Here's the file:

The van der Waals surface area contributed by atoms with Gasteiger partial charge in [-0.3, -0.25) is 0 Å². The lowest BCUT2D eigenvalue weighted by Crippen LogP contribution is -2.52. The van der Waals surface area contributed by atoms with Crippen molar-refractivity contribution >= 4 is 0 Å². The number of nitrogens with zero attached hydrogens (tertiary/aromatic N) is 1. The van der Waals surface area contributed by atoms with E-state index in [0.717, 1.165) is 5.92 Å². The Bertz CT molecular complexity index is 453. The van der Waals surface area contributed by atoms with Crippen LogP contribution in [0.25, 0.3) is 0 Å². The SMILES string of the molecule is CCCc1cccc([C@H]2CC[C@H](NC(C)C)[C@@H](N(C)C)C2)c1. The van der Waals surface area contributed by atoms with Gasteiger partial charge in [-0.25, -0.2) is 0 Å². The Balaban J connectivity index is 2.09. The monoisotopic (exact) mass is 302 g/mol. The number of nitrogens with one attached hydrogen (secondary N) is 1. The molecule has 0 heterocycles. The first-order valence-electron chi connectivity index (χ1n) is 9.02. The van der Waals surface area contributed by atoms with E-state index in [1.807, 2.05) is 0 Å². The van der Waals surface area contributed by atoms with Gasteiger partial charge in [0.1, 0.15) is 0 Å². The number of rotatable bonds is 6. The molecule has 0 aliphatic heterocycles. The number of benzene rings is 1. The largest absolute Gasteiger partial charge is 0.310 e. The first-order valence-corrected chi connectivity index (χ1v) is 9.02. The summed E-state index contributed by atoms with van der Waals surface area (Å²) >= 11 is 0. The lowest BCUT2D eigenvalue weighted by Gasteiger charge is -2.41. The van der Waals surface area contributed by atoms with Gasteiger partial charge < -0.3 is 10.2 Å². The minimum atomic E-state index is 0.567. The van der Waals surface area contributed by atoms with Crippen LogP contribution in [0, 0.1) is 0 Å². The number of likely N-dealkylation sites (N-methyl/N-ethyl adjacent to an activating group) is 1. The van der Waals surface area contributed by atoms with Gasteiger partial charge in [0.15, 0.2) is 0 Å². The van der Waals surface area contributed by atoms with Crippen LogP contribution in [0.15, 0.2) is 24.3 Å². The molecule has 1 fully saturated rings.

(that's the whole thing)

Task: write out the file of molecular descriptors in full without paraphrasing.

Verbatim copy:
The van der Waals surface area contributed by atoms with Gasteiger partial charge in [-0.3, -0.25) is 0 Å². The lowest BCUT2D eigenvalue weighted by Crippen LogP contribution is -2.52. The van der Waals surface area contributed by atoms with Crippen molar-refractivity contribution >= 4 is 0 Å². The number of nitrogens with zero attached hydrogens (tertiary/aromatic N) is 1. The van der Waals surface area contributed by atoms with E-state index in [0.717, 1.165) is 5.92 Å². The Bertz CT molecular complexity index is 453. The van der Waals surface area contributed by atoms with Crippen LogP contribution in [0.25, 0.3) is 0 Å². The SMILES string of the molecule is CCCc1cccc([C@H]2CC[C@H](NC(C)C)[C@@H](N(C)C)C2)c1. The van der Waals surface area contributed by atoms with Gasteiger partial charge in [-0.25, -0.2) is 0 Å². The Balaban J connectivity index is 2.09. The monoisotopic (exact) mass is 302 g/mol. The number of nitrogens with one attached hydrogen (secondary N) is 1. The molecule has 0 heterocycles. The first-order valence-electron chi connectivity index (χ1n) is 9.02. The van der Waals surface area contributed by atoms with E-state index in [1.807, 2.05) is 0 Å². The van der Waals surface area contributed by atoms with Gasteiger partial charge in [0.1, 0.15) is 0 Å². The number of rotatable bonds is 6. The molecule has 0 aliphatic heterocycles. The number of benzene rings is 1. The largest absolute Gasteiger partial charge is 0.310 e. The first-order valence-corrected chi connectivity index (χ1v) is 9.02. The summed E-state index contributed by atoms with van der Waals surface area (Å²) >= 11 is 0. The lowest BCUT2D eigenvalue weighted by Gasteiger charge is -2.41. The van der Waals surface area contributed by atoms with Gasteiger partial charge < -0.3 is 10.2 Å². The minimum atomic E-state index is 0.567. The van der Waals surface area contributed by atoms with Crippen LogP contribution in [0, 0.1) is 0 Å². The number of likely N-dealkylation sites (N-methyl/N-ethyl adjacent to an activating group) is 1. The van der Waals surface area contributed by atoms with Gasteiger partial charge in [0.15, 0.2) is 0 Å². The van der Waals surface area contributed by atoms with Crippen LogP contribution in [0.15, 0.2) is 24.3 Å². The molecule has 1 fully saturated rings.